Myth #3: Because we don’t have that many opportunities to do audience research, we should ask the participants a bunch of stuff that’s not necessarily related to the creative concepts.
Reality: Your research should focus on tightly scoped research objectives. Anything else you learn is gravy.
It’s tempting to think, “We have our target audience in the room, so let’s ask them everything we ever wanted to know”—after all, you spent a lot of money on this research effort, right? Be forewarned: This is a bad idea for a variety of reasons. First, you should always lay out a clear goal for your participants when you start your research by telling them, “This is why we asked you to participate, and this is what we want to know from you.” Doing so shows your participants that you respect their time and value their feedback. Also, asking questions that are outside the scope of your objectives can feel distracting and disruptive to participants.
Finally, a research effort that loses its purpose also loses its value. Asking random questions will produce a lot more data to sort through, especially if the results are jumbled and lack clarity. You only have so much time and money, so focus on what you absolutely must know.
Myth #4: We expect to learn mostly new information in the creative testing.
Reality: Your results will likely reinforce what you already know, substantiate some suspicions, and tell you a few new things.
I can’t tell you how many times I’ve heard a client say, “But we already knew that!” when I present results from creative testing or other research efforts. Even though your research may not provide a ton of new information, there’s absolutely nothing wrong with getting confirmation from your audience that what you already know (or think you know) is correct. Isn’t it better to confidently put creative in market, implement a marketing plan, or buy media, knowing that the information you have is corroborated by your audience? Getting this validation means that you can defend your decisions because they’re based on fact, not hunches or hearsay.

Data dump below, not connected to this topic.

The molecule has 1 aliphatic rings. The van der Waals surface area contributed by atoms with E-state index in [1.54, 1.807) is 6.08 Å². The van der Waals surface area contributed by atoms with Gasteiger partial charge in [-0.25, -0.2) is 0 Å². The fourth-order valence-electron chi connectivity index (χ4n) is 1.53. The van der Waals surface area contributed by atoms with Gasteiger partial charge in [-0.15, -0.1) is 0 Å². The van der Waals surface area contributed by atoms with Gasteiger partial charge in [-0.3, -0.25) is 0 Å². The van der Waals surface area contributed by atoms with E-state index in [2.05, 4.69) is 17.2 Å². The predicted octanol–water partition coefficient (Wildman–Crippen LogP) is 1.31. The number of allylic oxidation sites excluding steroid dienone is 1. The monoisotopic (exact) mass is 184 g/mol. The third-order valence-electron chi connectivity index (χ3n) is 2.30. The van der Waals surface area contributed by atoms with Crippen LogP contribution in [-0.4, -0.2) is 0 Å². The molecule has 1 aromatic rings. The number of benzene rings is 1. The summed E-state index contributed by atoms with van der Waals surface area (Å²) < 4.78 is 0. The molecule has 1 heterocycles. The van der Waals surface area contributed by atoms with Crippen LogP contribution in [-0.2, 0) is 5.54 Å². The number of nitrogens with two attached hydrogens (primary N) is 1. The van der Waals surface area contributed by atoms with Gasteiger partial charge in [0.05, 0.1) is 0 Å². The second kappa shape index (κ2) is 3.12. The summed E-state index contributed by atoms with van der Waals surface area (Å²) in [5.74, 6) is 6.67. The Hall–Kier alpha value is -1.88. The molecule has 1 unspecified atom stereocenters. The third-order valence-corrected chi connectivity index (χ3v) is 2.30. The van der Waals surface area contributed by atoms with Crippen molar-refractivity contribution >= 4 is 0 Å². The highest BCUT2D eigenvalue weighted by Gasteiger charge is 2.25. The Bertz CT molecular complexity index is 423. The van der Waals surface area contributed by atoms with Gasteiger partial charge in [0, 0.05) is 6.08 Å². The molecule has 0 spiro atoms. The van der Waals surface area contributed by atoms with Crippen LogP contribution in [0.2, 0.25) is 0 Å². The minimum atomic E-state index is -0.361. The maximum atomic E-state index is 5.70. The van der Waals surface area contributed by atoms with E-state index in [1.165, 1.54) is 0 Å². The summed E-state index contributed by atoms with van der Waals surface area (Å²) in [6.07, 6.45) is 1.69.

Don’t worry—you’ll discover some new things, maybe even some things that surprise you—just don’t expect everything you learn to be revelatory.
Now that we’ve busted some common myths about creative testing, here are three easy tips to manage your research risk and maximize your investment:
- Keep an open mind. Determine your research objectives (i.e., what you hope to learn) and participants (who you will ask), and then choose the methodology that will help you achieve those objectives and engage those participants most efficiently.
- Have a plan. Once you determine your objectives and participants, concisely document your approach with a plan that details your project goal, research objectives, participants, methodology, total budget and cost breakdown, and time frame with milestones.
- Gain consensus. Present your plan to your organization’s key decision-makers. Answer any questions they may have and take their suggestions and feedback. Revise your plan until you get sign-off from all the staff members who are involved in your project. This will help you avoid disagreements and Monday-morning quarterbacking after it’s too late to change course.
Considering conducting creative testing before you go to market? LMD can help.